Starting a company is no easy task. From marketing to operations to funding, there’s a countless number of responsibilities for a founder to handle in order to start a company off in the right direction. But, in my opinion, there’s no greater task for a new startup than to gain traction. Traction allows for greater funding, more growth, increased cash for hiring, etc.
Since marketing for startups is such a unique case, this guide should give founders a good place to start. As your business grows and expands its presence, it may attract customers through word of mouth. Until that happens, though, you should prioritize the following marketing strategies to spread the word about your startup.
1. Send Emails
Email marketing is an essential strategy for attracting customers to your startup for little or no cost. Once you have a prospect or customer's email address, you can send him or her emails to promote your startup. To take advantage of this marketing strategy, you must first collect prospects' email addresses. If you have a website for your startup, consider placing a newsletter signup form on it. Alternatively, you can ask customers directly for their email addresses. The key thing to remember is that you must diversify your emails with non-commercial content like guides, how-to articles, videos and infographics. If you only send advertorial emails, subscribers will probably opt out of receiving your newsletter.
2. Start A Blog
Blogging is a powerful strategy that can help your startup generate the exposure it needs. One report found that businesses with blogs generate 126% more leads than their competitors without blogs. With a blog, you can position your startup as a leading source while also attracting organic search traffic to your site. The secret to creating an effective business blog is to publish content that your audience wants to read. If it's valuable and worth reading, search engines will reward your hard work by ranking your blog at the top of the search results. And when your blog ranks high, it will attract more visitors meaning more people will learn about your startup.
3. Post On Social Media
Statistics show that more than 2.4 billion people use social media, so it's important to incorporate this channel into your startup's marketing strategy. As your business's presence on social media grows, more people will see and recognize it. Furthermore, most social media networks, including Facebook, Twitter and Pinterest, allow business owners to pay for traffic and exposure. With Facebook Ads, for example, you can create ads that appear in users' news feeds or in the right column of the Facebook website. It takes more than just a profile to succeed with social media marketing. You must post engaging, relevant content that gives users a reason to follow your account. And once you've attracted followers, you should encourage them to stay by responding to their questions and comments.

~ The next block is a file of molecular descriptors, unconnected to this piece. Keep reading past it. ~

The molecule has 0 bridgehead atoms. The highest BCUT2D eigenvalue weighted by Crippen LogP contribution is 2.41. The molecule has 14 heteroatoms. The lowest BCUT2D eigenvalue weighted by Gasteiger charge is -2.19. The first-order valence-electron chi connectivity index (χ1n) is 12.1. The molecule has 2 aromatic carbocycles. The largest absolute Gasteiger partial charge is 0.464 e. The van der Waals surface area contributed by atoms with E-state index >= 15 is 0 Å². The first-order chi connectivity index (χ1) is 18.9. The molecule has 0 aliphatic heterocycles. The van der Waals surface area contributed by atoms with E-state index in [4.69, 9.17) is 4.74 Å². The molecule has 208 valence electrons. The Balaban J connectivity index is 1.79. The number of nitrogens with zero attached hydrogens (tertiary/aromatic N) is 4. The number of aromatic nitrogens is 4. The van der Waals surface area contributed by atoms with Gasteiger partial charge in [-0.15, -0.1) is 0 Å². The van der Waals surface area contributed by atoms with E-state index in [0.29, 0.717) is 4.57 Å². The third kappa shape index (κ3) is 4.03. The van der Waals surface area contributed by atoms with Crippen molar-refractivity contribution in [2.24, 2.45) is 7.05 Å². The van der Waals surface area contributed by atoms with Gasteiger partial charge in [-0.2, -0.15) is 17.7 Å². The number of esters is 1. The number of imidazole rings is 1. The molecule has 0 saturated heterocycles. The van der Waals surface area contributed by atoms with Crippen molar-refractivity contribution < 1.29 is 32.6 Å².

4. Use Paid Search Advertising
Paid search has become a popular advertising channel for startups. It allows business owners to buy laser-targeted traffic from search engines like Google and Bing. Google AdWords and Bing Ads are two of the leading paid search networks, both of which feature keyword targeting with a cost-per-click (CPC) pricing model. Using either of these networks, you can create custom ads for your startup that appear in search results when someone searches for a keyword related to your business. If your startup sells enterprise-grade cybersecurity software, for instance, you can target keywords like "cybersecurity for enterprise," "enterprise cybersecurity software" and "enterprise anti-malware." The most appealing feature of paid search is its CPC pricing model in which you are only charged when someone clicks on your ad. Ten thousand users may see your ad, but if no one clicks, you aren't charged. Of course, you'll generate plenty of clicks if you create relevant and engaging ads, but you are still only charged by the click, simplifying the process of optimizing your paid search campaigns for a higher return on investment (ROI).
5. Sponsor An Event
Finally, sponsoring a local event can help get your startup on your prospects' radar. You'll pay the event's organizers a small fee to become a sponsor and promote your business with signs, stationary, banners, booths and other marketing materials at the event. It's a mutually beneficial arrangement that's highly effective at driving sales when done correctly. Business owners should sponsor events that are relevant to their operations or what they offer. If your startup business is a mobile health and wellness app, for example, perhaps you can sponsor marathons and 5K and 10K runs. If your startup sells anti-malware software, on the other hand, maybe you can sponsor cybersecurity and other information technology (IT) events.
The bottom line is, don't let your startup's market share slip to its competitors. Consider these five strategies to promote your business and generate more sales.